For the budget this is a good film and I respect how well they executed a flimsy concept. Still I don’t think I’ll watch this a third time. Though still I’m curious about the sequel even as everyone campily combines Nazis into their speculative/sci-fi/horror stories. It’s true there’s nothing more evil then a Nazi. It’s depressing though seeing true evil so easily defeated by sexed up bumbling Norwegian teens. Even Bed knobs and Broomsticks treated the concept more seriously.
A comprehensive research based biographical true crime book about Charles Manson. Guinn’s writing is easy to read, informative, appears to be well researched and is perhaps the definitive work about Charles Manson and his ‘family’. Or at least as definitive as a collection of paper, ink, vowels and consonants can be on the nature of Charlie Manson and his effect upon Western society.
Guinn covers Manson’s upbringing and his biological families background, the changing cultural climate as America of the fifties gradually changed throughout the sixties. The book charts Manson’s connection to the Beach Boys, and the spiral of musical frustration, psychosis and drugs which would eventually lead to the Tate killings.
If I could offer any criticism to this work it would be that it could benefit from additional photos. While reading about these people all I wanted was to see more images of them and their faces and try to find some hint of how they could have followed and committed murder so blindly. However perhaps there could never be enough photos to truly explain the senselessness of the killings. Because that too is another fault of this book. That there is no explanation to the senselessness. Guinn has, if anything, done his job too well. His work is perhaps too comprehensive in its exploration of Manson, his followers and their crimes.
The book calmly explains the trail of events such that the effect is almost chilling in the chain reaction of murderous petty spite and charisma. Manson is so definitive and encompassing that Guinn never resorts to sensationalism or speculation. Instead he illustrates how Manson took advantage of the sixties counter-culture of freedom of expression.
Guinn doesn’t even bother to try to draw any sort of allegory between the Tate killings and the cultural upheaval of America throughout the sixties. He notes that the crimes were linked to the cultural revolution but resists any sort of summation or explanation. Manson and his followers, his family, have been mythologised and canonized. Many, including me before I read this book, believe that the family killed more people and that their reach and evil spread further and loomed larger. This book details the almost mundane reality as well as the petty motivation. Manson’s insecurity about his height and delusions of musical talent combined with a hardened malice.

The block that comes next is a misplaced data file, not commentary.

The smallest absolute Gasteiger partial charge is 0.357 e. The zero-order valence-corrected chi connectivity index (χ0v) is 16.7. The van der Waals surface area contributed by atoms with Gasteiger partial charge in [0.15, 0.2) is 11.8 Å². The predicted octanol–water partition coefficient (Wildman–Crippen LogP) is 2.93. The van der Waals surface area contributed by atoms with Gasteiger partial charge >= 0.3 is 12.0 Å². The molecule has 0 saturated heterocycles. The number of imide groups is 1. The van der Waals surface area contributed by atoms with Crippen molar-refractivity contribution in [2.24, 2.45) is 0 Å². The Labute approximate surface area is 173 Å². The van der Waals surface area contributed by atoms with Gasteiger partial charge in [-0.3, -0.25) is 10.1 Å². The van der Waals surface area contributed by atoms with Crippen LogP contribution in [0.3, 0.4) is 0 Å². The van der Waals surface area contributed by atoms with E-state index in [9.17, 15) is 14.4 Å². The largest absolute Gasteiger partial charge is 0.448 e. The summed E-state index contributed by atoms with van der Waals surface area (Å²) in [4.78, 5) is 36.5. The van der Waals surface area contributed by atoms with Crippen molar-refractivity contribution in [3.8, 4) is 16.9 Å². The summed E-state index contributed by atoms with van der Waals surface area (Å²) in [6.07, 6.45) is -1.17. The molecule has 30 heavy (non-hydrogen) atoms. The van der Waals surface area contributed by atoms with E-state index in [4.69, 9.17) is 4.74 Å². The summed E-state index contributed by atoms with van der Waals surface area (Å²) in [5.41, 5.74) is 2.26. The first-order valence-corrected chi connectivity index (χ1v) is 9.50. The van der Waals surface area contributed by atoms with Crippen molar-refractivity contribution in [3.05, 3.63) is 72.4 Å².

Guinn shows how the fear which pervaded American society after these killings and changed the course of the counter-culture was based on the same paranoia and dread which had led to the myth of satanic gangs in the early 20th century. This is what truly makes this book an interesting, important and chilling read. Society is convinced there are demons among us. Guinn shows just how easily society can unknowingly foster and enable these demons and, in turn, popularize and fear them all the more.
A short vice style (for lack of a better descriptor) documentary about the CZW wrestling company and its annual death match wrestling event: Tournament of Death. Not a subject I’m usually interested in but, like a lot of the Vice shows, I was drawn to it more because of the presenter than the subject matter. I’m a big fan of the Damien Abraham’s band, Fucked Up, and his various podcasts particularly Turned Out a Punk.
So, that said, it’s hard to say too whether I would recommend this doco. Its violent and gory and if you don’t want to see wounds being inflicted on another person, even semi-staged ones, this if a no-go zone. If, however, you’re intrigued by just how many people it takes to remove a roofing nail array from someone’s skull than, well, this doco is for you.